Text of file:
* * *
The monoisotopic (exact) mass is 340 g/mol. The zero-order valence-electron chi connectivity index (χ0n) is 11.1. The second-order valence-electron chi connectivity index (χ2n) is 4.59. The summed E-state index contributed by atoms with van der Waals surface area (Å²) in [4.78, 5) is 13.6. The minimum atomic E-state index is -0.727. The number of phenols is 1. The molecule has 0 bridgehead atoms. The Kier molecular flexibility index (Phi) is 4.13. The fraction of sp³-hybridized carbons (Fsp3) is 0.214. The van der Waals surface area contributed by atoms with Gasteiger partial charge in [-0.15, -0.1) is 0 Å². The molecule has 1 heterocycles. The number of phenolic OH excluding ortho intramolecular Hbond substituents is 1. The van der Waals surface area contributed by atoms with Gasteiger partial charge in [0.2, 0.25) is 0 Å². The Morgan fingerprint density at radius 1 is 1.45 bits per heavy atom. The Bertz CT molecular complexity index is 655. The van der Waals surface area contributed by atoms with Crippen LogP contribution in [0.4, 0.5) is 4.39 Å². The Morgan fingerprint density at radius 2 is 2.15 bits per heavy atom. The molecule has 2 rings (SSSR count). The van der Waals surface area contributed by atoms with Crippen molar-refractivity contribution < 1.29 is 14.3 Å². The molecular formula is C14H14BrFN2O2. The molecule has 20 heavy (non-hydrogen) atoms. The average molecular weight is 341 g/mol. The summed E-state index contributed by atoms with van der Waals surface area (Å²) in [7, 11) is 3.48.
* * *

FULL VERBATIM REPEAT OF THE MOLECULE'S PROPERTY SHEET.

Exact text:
The monoisotopic (exact) mass is 340 g/mol. The zero-order valence-electron chi connectivity index (χ0n) is 11.1. The second-order valence-electron chi connectivity index (χ2n) is 4.59. The summed E-state index contributed by atoms with van der Waals surface area (Å²) in [4.78, 5) is 13.6. The minimum atomic E-state index is -0.727. The number of phenols is 1. The molecule has 0 bridgehead atoms. The Kier molecular flexibility index (Phi) is 4.13. The fraction of sp³-hybridized carbons (Fsp3) is 0.214. The van der Waals surface area contributed by atoms with Gasteiger partial charge in [-0.15, -0.1) is 0 Å². The molecule has 1 heterocycles. The number of phenolic OH excluding ortho intramolecular Hbond substituents is 1. The van der Waals surface area contributed by atoms with Gasteiger partial charge in [0.2, 0.25) is 0 Å². The Morgan fingerprint density at radius 1 is 1.45 bits per heavy atom. The Bertz CT molecular complexity index is 655. The van der Waals surface area contributed by atoms with Crippen LogP contribution in [0.4, 0.5) is 4.39 Å². The Morgan fingerprint density at radius 2 is 2.15 bits per heavy atom. The molecule has 2 rings (SSSR count). The van der Waals surface area contributed by atoms with Crippen molar-refractivity contribution < 1.29 is 14.3 Å². The molecular formula is C14H14BrFN2O2. The molecule has 20 heavy (non-hydrogen) atoms. The average molecular weight is 341 g/mol. The summed E-state index contributed by atoms with van der Waals surface area (Å²) in [7, 11) is 3.48.